by Jenny Hansen
"There isn’t any secret. You sit down and you start and that’s it."
~ Elmore Leonard
Last month, I took a course with Margie Lawson called Defeating Self-Defeating Behaviors, which I would recommend to anyone.
Margie might have geared the course toward writers, but I've already talked a painting/designer friend and my non-writing cousin into taking it as well.
Within the first week, I identified 5+ things that will make me more productive forever. Certainly, I wasn't feeling like things could be worse.
At the beginning of her course, I stumbled across an email draft of my 2013 goals. (Coincidence? I think not.) It was an appalling moment, looking at that list, and realizing I'd only accomplished one.
The agony... Out of seven fabulous goals, I'd pulled off...ONE.
Where I wanted to wallow, Margie made us examine our previous goal lists to find out WHY we were falling short.
The most important thing I learned from all those 2013 goals?
I am not a "yearly list" kind of girl.
The goals are too big and they overwhelm me. I get lost inside them, and then I feel like a hideous, pitiful loser (I told you this process is not logical). I had the same issue with quarterly goals, although it wasn't quite as bad.
The simple act of only putting down a few small goals per day freed me, and it launched my frozen creativity into orbit. I didn't have to try to figure out some huge list, I just had to do "these two little things."
On the days when I was really smart, I'd write for 20 mins before I did anything else.
Here was my list for January (and only January):
I couldn't believe it when I achieved every goal. Every. One. The most beautiful thing about my new plan is that I get $hit done and then I feel better about myself.
Margie's material is proprietary so you have to take the class if you want it (she has packets too), but I will share one little thing that described my old approach to goals:
A Negative spiral. Or – How to set yourself up to FAIL:
Yep, that was ME the first week of January...feeling like a failure. And it wasn't logical.
Then I met with one of my pals who's a successful freelancer, and she tasked me with creating a writing resume for the freelance endeavor I described above. I had to list all the writing stuff I do and put it in resume form.
It was like pulling teeth. I hemmed, I hawed. I hadn't published a book yet, or even an "official" freelance assignment. That ugly small voice in my head asked me who the hell I thought I was. I felt completely out of my depth.
At the end of my first draft, my change coach (who holds me accountable to for all this) had to remind me of like 5 things I'd forgotten. By the time I was done, the list and it's descriptors were TWO pages.
That's not "accomplishing nothing."
I was exhibiting what Margie calls "faulty thinking." (Focusing on my shortcomings and ignoring my successes.) What about the 600 posts I've written for More Cowbell? The SocialIn Network blogs I do every Friday? My work here?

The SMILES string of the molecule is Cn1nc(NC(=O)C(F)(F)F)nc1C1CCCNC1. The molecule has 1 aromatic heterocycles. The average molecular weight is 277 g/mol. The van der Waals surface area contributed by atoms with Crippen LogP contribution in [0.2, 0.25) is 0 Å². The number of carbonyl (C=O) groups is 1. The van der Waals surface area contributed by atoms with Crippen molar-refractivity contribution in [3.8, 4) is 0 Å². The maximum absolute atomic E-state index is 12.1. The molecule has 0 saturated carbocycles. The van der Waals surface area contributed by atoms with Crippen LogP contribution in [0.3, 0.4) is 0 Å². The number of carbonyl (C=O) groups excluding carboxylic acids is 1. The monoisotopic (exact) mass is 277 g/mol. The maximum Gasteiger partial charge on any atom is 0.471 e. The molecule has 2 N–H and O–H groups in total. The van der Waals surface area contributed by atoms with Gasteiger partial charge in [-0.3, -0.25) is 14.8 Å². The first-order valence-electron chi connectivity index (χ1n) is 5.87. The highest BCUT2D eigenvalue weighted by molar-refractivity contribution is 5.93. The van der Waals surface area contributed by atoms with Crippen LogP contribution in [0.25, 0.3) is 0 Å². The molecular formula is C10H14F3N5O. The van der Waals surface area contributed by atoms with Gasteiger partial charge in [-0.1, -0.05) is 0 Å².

I'm coming to the realization that it doesn't really matter what I didn't do, it matters what I WILL do.
My previous thinking was undiluted crapola. FUBAR. Spotty on the logic. And I had this spotty thinking because I was scared. I think that's the dark suffocating place where most spotty thinking comes from.
We did a series on fear a few years ago here at WITS called "The Fear Thowdown" and it's always been my favorite. I think we’ve covered common writers’ fears REALLY well -- you'll have to let me know down in the comments.
There was Laura Drake’s post – Fear of NOT Succeeding – that started the Throwdown. Laura worries constantly about running out of time before accomplishing her goals.
Fae Rowen answered the challenge with a beautiful post called, “Fear of Success” where she shared that she fears not meeting expectations and submitting work that is less than perfect.
D.A. Watt balanced both sides with “Are You A Head Case? Fear No More!” Deb worries about dropping the ball in her personal list of responsibilities and spreading herself too thin trying to be “Super Me.”
I spoke on the Fear Factor of Dreams, summing up the other posts and discussing how our dreams can both help and hinder us.
Finally, if you're suffering from faulty thinking, I recommend that you pick yourself a Coach who will slap you around when you need it.
I ensured my success by picking Laura Drake as a Change Coach (yes, our Laura here at WITS) and she's been a rockstar. She sends me Facebook inspiration and encourages me to keep going. She calls and harangues me when I haven't sent her words for a while. She calls me on my faulty thinking.
Writing is often a lonely business, and no one can do it for you. But they can help. Your writing team is vital to your success while you figure out how to get out of your own way.
How do you approach goals? What kinds of faulty thinking do you suffer from? What's the #1 "goal avoidance" behavior you engage in? Who holds you accountable?
About Jenny Hansen
Jenny fills her nights with humor: writing memoir, women’s fiction, chick lit, short stories (and chasing after her toddler Baby Girl). By day, she provides training and social media marketing for an accounting firm. After 18 years as a corporate software trainer, she’s digging this sit down and write thing.
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